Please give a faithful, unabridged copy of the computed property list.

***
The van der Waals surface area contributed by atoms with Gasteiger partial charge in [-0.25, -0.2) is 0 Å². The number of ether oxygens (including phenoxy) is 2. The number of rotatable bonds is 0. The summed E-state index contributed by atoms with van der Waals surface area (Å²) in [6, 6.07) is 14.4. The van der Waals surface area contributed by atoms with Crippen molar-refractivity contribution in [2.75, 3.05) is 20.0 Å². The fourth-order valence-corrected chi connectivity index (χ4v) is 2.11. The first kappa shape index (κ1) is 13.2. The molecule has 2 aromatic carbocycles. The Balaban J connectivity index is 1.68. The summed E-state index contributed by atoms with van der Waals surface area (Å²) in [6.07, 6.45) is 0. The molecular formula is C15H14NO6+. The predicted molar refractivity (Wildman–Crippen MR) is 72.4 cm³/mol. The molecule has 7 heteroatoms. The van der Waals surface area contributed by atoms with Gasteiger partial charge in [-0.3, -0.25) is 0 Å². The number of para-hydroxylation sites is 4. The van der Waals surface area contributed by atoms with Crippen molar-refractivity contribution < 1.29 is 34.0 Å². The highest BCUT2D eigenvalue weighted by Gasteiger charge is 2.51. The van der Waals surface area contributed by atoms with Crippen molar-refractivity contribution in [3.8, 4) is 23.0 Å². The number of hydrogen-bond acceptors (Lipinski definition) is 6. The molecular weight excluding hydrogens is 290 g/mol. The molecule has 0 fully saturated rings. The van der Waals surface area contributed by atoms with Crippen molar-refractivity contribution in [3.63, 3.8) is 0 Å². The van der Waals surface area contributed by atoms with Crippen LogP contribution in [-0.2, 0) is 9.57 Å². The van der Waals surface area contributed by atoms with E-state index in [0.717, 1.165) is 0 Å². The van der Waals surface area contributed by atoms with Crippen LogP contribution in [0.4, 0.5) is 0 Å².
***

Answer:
The van der Waals surface area contributed by atoms with Gasteiger partial charge in [-0.25, -0.2) is 0 Å². The number of ether oxygens (including phenoxy) is 2. The number of rotatable bonds is 0. The summed E-state index contributed by atoms with van der Waals surface area (Å²) in [6, 6.07) is 14.4. The van der Waals surface area contributed by atoms with Crippen molar-refractivity contribution in [2.75, 3.05) is 20.0 Å². The fourth-order valence-corrected chi connectivity index (χ4v) is 2.11. The first kappa shape index (κ1) is 13.2. The molecule has 2 aromatic carbocycles. The Balaban J connectivity index is 1.68. The summed E-state index contributed by atoms with van der Waals surface area (Å²) in [6.07, 6.45) is 0. The molecular formula is C15H14NO6+. The predicted molar refractivity (Wildman–Crippen MR) is 72.4 cm³/mol. The molecule has 7 heteroatoms. The van der Waals surface area contributed by atoms with Gasteiger partial charge in [-0.3, -0.25) is 0 Å². The number of para-hydroxylation sites is 4. The van der Waals surface area contributed by atoms with Crippen molar-refractivity contribution < 1.29 is 34.0 Å². The highest BCUT2D eigenvalue weighted by Gasteiger charge is 2.51. The van der Waals surface area contributed by atoms with Crippen molar-refractivity contribution in [3.8, 4) is 23.0 Å². The number of hydrogen-bond acceptors (Lipinski definition) is 6. The molecular weight excluding hydrogens is 290 g/mol. The molecule has 0 fully saturated rings. The van der Waals surface area contributed by atoms with Crippen molar-refractivity contribution in [3.63, 3.8) is 0 Å². The van der Waals surface area contributed by atoms with Crippen LogP contribution in [-0.2, 0) is 9.57 Å². The van der Waals surface area contributed by atoms with E-state index in [0.717, 1.165) is 0 Å². The van der Waals surface area contributed by atoms with Crippen LogP contribution in [0.4, 0.5) is 0 Å².